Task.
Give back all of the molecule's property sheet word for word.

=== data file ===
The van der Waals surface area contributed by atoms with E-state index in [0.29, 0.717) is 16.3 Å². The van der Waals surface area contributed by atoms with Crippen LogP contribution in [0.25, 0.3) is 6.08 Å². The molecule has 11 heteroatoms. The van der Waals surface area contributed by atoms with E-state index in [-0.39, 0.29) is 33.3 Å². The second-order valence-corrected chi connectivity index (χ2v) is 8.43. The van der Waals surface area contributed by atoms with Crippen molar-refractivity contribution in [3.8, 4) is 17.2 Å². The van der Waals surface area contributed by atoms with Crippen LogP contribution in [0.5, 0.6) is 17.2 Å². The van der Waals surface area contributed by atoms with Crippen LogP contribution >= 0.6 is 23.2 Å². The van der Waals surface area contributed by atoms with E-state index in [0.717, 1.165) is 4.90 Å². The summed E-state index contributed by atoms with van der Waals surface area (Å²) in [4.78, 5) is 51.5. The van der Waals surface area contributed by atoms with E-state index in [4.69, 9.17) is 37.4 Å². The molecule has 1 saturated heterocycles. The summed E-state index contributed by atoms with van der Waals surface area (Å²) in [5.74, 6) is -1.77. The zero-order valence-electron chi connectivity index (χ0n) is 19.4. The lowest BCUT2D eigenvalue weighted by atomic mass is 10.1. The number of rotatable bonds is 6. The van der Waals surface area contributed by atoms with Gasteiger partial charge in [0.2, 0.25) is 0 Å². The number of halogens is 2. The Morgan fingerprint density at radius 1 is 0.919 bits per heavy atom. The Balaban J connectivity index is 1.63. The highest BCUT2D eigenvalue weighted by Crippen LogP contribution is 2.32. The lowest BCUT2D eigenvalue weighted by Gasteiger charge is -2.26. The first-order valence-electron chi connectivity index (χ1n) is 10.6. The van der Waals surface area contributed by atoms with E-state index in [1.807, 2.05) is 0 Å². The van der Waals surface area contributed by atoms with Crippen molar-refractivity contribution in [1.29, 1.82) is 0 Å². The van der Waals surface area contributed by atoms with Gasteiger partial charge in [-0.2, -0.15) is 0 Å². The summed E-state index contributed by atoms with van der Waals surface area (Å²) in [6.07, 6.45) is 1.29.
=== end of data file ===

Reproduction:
The van der Waals surface area contributed by atoms with E-state index in [0.29, 0.717) is 16.3 Å². The van der Waals surface area contributed by atoms with Crippen LogP contribution in [0.25, 0.3) is 6.08 Å². The molecule has 11 heteroatoms. The van der Waals surface area contributed by atoms with E-state index in [-0.39, 0.29) is 33.3 Å². The second-order valence-corrected chi connectivity index (χ2v) is 8.43. The van der Waals surface area contributed by atoms with Crippen molar-refractivity contribution in [3.8, 4) is 17.2 Å². The van der Waals surface area contributed by atoms with Crippen LogP contribution in [0.5, 0.6) is 17.2 Å². The van der Waals surface area contributed by atoms with Crippen LogP contribution >= 0.6 is 23.2 Å². The van der Waals surface area contributed by atoms with E-state index in [0.717, 1.165) is 4.90 Å². The summed E-state index contributed by atoms with van der Waals surface area (Å²) in [4.78, 5) is 51.5. The van der Waals surface area contributed by atoms with E-state index in [4.69, 9.17) is 37.4 Å². The molecule has 1 saturated heterocycles. The summed E-state index contributed by atoms with van der Waals surface area (Å²) in [5.74, 6) is -1.77. The zero-order valence-electron chi connectivity index (χ0n) is 19.4. The lowest BCUT2D eigenvalue weighted by atomic mass is 10.1. The number of rotatable bonds is 6. The van der Waals surface area contributed by atoms with Gasteiger partial charge in [0.2, 0.25) is 0 Å². The number of halogens is 2. The Morgan fingerprint density at radius 1 is 0.919 bits per heavy atom. The Balaban J connectivity index is 1.63. The highest BCUT2D eigenvalue weighted by Crippen LogP contribution is 2.32. The lowest BCUT2D eigenvalue weighted by Gasteiger charge is -2.26. The first-order valence-electron chi connectivity index (χ1n) is 10.6. The van der Waals surface area contributed by atoms with E-state index in [1.807, 2.05) is 0 Å². The van der Waals surface area contributed by atoms with Crippen molar-refractivity contribution in [1.29, 1.82) is 0 Å². The van der Waals surface area contributed by atoms with Gasteiger partial charge in [-0.2, -0.15) is 0 Å². The summed E-state index contributed by atoms with van der Waals surface area (Å²) in [6.07, 6.45) is 1.29.